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There’s quite a few questions I get asked on a daily basis, but the one that stands out to me the most is, “do you think it’s best for me to use a thruster or a quad?”
Nowadays, with 5 fin boards becoming more popular, I want to take the time to dive into this a little deeper to help you understand what is best when it comes to a quad fins vs thruster setup along with the benefits and the downsides between the two. Let’s get into it.
As crazy as it might sound, choosing between a thruster or a quad fin can greatly change the way your handles, ultimately affecting the amount of fun you have out in the water.
What matters most when considering between the two is understanding how you want your board to perform and in what conditions.
While the designs between quad fins vs thrusters vary, I want to dive into exactly how they differ and what the benefits and fallouts are of the two.
I hope that by the time you finish reading this, you’ll have a better understanding of these terms in order to make a more informed decision when choosing your board.
Quad fin boards are known to be the quickest when it comes to riding the line. Their design removes the center fin which means there’s not really as much drag as when you’re riding a thruster.
Less drag means you can catch those waves quicker and more efficiently. These are positioned closer to the rails which ultimately gives you more stability when you’re on the front of the wave.
With quads, you may notice the fins being grouped together more – this lets you make tighter turns so you can carve more effectively.
If you’re ever on a huge wave, you’ll notice how much extra grip and speed you’ll get.
The cool thing here that you might notice as well is that you’ll benefit not only on those big waves, but on the baby waves too. They’re great for both big and small waves.
Now, as I stated earlier, they are placed more towards the rails. If you look at your board and you notice the fins are closer to the tail and more tightly grouped, it will ride more like a thruster.
If they are more apart and closer to the rails than the center, you’ll have more speed and better control when turning and carving those arcs on the face of the waves.
They are designed to handle small waves and usually place them closer to the rails and more towards the front, allowing you to have those tighter turns on all kinds of wave faces.
This design will basically give you less drag which ultimately gives you more speed if you come across a plateau in your wave. Perfect for chaining between waves.
Now, if your quads are closer to the tail, you may notice the benefits on days when the waves are more hollow.
The great thing about them is that the design lends itself to predictability and adds a touch more length to your sharp turns (aka carves) while letting you maintain your speed throughout.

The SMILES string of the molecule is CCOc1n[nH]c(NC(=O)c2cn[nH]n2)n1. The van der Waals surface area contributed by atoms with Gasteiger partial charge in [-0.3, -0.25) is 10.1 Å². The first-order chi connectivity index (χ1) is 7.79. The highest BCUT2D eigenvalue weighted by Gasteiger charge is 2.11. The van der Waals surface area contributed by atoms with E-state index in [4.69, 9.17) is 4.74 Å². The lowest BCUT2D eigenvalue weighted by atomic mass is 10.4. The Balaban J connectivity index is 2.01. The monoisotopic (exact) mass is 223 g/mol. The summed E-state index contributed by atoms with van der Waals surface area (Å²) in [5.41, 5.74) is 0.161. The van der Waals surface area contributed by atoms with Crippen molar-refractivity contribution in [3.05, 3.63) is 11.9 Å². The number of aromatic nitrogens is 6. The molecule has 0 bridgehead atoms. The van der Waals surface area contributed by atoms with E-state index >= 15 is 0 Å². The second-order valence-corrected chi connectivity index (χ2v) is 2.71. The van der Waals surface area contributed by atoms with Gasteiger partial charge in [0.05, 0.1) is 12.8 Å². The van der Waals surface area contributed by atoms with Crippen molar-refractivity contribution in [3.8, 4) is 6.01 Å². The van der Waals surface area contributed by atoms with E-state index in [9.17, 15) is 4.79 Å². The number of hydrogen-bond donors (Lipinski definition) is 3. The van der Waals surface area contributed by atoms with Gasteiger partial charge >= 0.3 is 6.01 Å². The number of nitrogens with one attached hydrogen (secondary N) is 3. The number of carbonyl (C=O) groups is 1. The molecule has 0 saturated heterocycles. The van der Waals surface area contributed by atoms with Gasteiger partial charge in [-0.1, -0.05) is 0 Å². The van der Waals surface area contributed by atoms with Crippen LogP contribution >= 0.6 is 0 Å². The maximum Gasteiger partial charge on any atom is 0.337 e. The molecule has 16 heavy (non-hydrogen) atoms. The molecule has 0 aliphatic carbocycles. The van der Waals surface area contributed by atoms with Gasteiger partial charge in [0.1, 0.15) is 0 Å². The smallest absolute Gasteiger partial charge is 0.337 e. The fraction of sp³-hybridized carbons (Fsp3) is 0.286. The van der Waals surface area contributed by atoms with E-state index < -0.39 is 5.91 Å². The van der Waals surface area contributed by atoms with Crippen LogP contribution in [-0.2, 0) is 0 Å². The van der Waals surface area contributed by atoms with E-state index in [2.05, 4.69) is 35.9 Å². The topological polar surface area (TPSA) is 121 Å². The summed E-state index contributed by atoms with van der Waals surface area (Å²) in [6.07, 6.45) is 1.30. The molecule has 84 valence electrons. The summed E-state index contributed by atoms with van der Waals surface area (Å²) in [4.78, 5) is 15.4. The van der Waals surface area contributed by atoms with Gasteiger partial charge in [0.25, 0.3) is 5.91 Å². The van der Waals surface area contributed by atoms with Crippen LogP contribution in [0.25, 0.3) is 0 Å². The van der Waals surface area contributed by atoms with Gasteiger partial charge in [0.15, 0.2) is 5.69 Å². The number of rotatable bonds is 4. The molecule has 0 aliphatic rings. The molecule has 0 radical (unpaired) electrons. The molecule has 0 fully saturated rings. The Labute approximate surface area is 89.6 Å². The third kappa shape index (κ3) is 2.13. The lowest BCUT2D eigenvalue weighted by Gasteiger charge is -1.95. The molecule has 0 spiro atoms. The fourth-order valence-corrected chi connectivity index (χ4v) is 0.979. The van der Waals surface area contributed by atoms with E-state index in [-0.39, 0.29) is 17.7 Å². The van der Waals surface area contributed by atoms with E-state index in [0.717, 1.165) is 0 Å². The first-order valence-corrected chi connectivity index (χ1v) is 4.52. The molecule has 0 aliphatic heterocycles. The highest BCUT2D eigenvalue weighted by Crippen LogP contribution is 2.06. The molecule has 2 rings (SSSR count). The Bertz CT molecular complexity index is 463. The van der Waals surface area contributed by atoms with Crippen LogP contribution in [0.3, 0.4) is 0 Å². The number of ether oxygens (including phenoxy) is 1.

They’re perfect for days with big waves because they let you focus on the more demanding sections of the wave with more control than you would with any other board.More control means less chance of bailing. Less bailing means more fun!
However, there is one downside – when it comes to riding, they can sometimes be a little unpredictable.
If you’re trying to slow down, you won’t be able to drop speed as quickly as you can with a thruster.
They tend to lose speed when coming out of turns which make it different than thrusters and a little more demanding on your surfing skills.
They can be hard to control sometimes. But, that’s the only downside. Let’s give thrusters a shot and see what they bring to the table.
Here we are. now it’s time for thrusters. If you look at the majority of boards out there, you may notice that thrusters are the most used.
Why is that you ask? Easy! Because they get the job done! They’re incredibly balanced and offer a sure-fire way to make sure you get everything you want out of your waves and take advantage of your newfound ability to read waves.
Not only are they fast, they allow you to have calculable control when you’re maneuvering through turns AND let’s not forget about they’re balance. They give you everything you’d want in a board – speed, predictability, and control.
When you choose one you’ll notice they give you more control than many other setups.
They are great for everyday situations. If you’re looking for a something that follows your every command, I definitely recommend thrusters.
The only downside I can say is…there is none! Thrusters are my go-to when choosing a board for pure fun. Now, go out there and catch those waves!
What makes a thruster setup better than a quad?
To put it simply, the less you have pulling on the surface of the water, the better. With a thruster setup you make it quite a bit faster for the board to release from the water. Once you air, your thruster allows you to cleanly slice through the water with less drag.
Does having a flat foil fin matter for use in thrusters?
So your standard setup with a thruster your fins are fully foiled on the center and on the outer edges on your side. The impact having flat foil on your thrusters make is directly correlated to the size of the waves you’re surfing. On waves 7 foot or below, you really won’t notice a large difference anyway.
About the Author Chet Thornberry
My name is Chet and I'm a surfer living in Cocoa Beach. I created this blog to put my experience with surfing, skimboarding, bodyboarding, and paddleboarding to good use (pretty much all things water sports).
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